Predicting Fixation Tendencies of the H3N2 Influenza Virus by Free Energy Calculation
Influenza virus evolves to escape from immune system antibodies that bind to it. We used free energy calculations with Einstein crystals as reference states to calculate the difference of antibody binding free energy ($\Delta\Delta G$) induced by amino acid substitution at each position in epitope B of the H3N2 influenza hemagglutinin, the key target for antibody. A substitution with positive $\Delta\Delta G$ value decreases the antibody binding constant. On average an uncharged to charged amino acid substitution generates the highest $\Delta\Delta G$ values. Also on average, substitutions between small amino acids generate $\Delta\Delta G$ values near to zero. The 21 sites in epitope B have varying expected free energy differences for a random substitution. Historical amino acid substitutions in epitope B for the A/Aichi/2/1968 strain of influenza A show that most fixed and temporarily circulating substitutions generate positive $\Delta\Delta G$ values. We propose that the observed pattern of H3N2 virus evolution is affected by the free energy landscape, the mapping from the free energy landscape to virus fitness landscape, and random genetic drift of the virus. Monte Carlo simulations of virus evolution are presented to support this view.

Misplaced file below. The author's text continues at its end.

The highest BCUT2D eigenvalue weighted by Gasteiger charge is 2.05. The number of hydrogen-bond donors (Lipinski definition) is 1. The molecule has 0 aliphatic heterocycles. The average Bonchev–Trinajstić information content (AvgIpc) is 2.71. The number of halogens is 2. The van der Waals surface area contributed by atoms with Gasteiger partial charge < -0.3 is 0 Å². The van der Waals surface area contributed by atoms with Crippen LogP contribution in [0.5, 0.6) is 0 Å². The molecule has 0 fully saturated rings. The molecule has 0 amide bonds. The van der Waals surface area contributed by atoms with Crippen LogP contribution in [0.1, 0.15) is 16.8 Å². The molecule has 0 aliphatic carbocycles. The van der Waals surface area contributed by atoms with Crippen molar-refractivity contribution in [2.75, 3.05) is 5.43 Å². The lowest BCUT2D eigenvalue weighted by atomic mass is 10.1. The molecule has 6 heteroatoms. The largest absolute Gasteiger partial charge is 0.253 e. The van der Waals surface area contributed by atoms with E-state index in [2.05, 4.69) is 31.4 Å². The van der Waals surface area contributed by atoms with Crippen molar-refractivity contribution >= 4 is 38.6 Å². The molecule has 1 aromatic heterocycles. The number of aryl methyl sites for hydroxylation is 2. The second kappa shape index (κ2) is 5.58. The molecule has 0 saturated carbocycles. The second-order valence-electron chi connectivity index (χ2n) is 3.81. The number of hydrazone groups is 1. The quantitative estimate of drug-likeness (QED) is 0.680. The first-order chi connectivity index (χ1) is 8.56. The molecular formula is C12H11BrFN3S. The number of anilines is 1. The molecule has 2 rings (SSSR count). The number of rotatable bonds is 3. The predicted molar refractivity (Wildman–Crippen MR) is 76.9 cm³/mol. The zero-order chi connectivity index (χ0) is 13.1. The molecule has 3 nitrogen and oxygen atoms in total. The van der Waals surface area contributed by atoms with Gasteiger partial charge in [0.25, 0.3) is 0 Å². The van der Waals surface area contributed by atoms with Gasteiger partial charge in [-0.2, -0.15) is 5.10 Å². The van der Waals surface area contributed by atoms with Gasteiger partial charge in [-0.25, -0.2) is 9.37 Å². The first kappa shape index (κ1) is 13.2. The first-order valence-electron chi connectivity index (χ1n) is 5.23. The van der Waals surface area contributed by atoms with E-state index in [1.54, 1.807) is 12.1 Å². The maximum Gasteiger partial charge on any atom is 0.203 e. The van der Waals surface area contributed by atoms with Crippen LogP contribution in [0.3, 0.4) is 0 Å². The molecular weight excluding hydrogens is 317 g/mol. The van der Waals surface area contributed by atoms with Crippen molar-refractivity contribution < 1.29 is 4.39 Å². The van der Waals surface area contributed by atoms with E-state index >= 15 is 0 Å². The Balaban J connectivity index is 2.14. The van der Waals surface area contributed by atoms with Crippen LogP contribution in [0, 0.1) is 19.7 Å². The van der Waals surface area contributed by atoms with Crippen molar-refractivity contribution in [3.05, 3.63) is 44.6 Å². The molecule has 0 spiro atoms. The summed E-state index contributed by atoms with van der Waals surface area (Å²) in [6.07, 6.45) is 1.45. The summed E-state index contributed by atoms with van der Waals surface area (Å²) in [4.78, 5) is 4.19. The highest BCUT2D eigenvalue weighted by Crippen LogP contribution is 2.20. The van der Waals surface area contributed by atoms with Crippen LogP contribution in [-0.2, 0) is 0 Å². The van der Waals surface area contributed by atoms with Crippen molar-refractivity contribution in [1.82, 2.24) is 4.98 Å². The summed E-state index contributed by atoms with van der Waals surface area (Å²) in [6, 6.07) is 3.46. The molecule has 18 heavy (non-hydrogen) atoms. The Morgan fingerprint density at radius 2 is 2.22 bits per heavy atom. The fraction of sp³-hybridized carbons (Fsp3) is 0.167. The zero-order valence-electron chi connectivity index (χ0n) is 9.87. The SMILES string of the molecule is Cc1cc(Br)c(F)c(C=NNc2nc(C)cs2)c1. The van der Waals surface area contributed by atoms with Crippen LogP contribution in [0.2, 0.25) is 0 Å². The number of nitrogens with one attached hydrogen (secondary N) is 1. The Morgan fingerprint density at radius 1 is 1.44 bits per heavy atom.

- Pub Date:
- April 2012
- Quantitative Biology - Biomolecules
- 5 tables and 4 figures